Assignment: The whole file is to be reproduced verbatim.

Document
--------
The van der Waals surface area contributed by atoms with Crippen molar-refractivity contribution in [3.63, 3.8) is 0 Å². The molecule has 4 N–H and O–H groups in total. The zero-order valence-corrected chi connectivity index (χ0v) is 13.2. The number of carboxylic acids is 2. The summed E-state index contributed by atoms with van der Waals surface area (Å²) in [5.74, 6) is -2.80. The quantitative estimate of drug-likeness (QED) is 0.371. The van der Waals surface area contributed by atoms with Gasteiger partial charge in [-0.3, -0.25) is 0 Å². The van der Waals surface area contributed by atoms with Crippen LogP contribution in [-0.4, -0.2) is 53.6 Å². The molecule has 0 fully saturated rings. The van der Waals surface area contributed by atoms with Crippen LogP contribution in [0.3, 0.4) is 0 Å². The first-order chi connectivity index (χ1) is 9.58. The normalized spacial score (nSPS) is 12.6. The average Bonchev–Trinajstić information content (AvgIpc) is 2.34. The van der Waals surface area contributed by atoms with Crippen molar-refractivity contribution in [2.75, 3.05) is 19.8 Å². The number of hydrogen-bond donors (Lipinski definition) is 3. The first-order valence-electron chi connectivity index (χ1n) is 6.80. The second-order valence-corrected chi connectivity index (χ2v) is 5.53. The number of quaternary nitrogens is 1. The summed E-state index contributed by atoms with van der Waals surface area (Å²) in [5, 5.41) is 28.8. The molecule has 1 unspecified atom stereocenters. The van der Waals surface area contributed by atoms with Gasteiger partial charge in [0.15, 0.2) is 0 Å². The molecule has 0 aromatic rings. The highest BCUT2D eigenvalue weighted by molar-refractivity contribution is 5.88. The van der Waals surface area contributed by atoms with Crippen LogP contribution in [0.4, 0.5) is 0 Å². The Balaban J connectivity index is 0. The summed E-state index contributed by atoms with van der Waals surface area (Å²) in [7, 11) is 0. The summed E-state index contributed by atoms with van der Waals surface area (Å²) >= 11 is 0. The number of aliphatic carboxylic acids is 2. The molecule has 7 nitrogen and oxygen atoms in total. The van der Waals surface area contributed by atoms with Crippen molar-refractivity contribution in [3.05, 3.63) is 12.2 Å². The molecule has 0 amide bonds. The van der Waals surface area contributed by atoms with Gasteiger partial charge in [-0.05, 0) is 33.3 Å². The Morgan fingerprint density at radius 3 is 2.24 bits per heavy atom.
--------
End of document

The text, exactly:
The van der Waals surface area contributed by atoms with Crippen molar-refractivity contribution in [3.63, 3.8) is 0 Å². The molecule has 4 N–H and O–H groups in total. The zero-order valence-corrected chi connectivity index (χ0v) is 13.2. The number of carboxylic acids is 2. The summed E-state index contributed by atoms with van der Waals surface area (Å²) in [5.74, 6) is -2.80. The quantitative estimate of drug-likeness (QED) is 0.371. The van der Waals surface area contributed by atoms with Gasteiger partial charge in [-0.3, -0.25) is 0 Å². The van der Waals surface area contributed by atoms with Crippen LogP contribution in [-0.4, -0.2) is 53.6 Å². The molecule has 0 fully saturated rings. The van der Waals surface area contributed by atoms with Crippen LogP contribution in [0.3, 0.4) is 0 Å². The first-order chi connectivity index (χ1) is 9.58. The normalized spacial score (nSPS) is 12.6. The average Bonchev–Trinajstić information content (AvgIpc) is 2.34. The van der Waals surface area contributed by atoms with Crippen molar-refractivity contribution in [2.75, 3.05) is 19.8 Å². The number of hydrogen-bond donors (Lipinski definition) is 3. The first-order valence-electron chi connectivity index (χ1n) is 6.80. The second-order valence-corrected chi connectivity index (χ2v) is 5.53. The number of quaternary nitrogens is 1. The summed E-state index contributed by atoms with van der Waals surface area (Å²) in [5, 5.41) is 28.8. The molecule has 1 unspecified atom stereocenters. The van der Waals surface area contributed by atoms with Gasteiger partial charge in [0.15, 0.2) is 0 Å². The molecule has 0 aromatic rings. The highest BCUT2D eigenvalue weighted by molar-refractivity contribution is 5.88. The van der Waals surface area contributed by atoms with Crippen LogP contribution in [0.4, 0.5) is 0 Å². The Balaban J connectivity index is 0. The summed E-state index contributed by atoms with van der Waals surface area (Å²) in [7, 11) is 0. The summed E-state index contributed by atoms with van der Waals surface area (Å²) >= 11 is 0. The number of aliphatic carboxylic acids is 2. The molecule has 7 nitrogen and oxygen atoms in total. The van der Waals surface area contributed by atoms with Crippen molar-refractivity contribution in [3.05, 3.63) is 12.2 Å². The molecule has 0 amide bonds. The van der Waals surface area contributed by atoms with Gasteiger partial charge in [-0.05, 0) is 33.3 Å². The Morgan fingerprint density at radius 3 is 2.24 bits per heavy atom.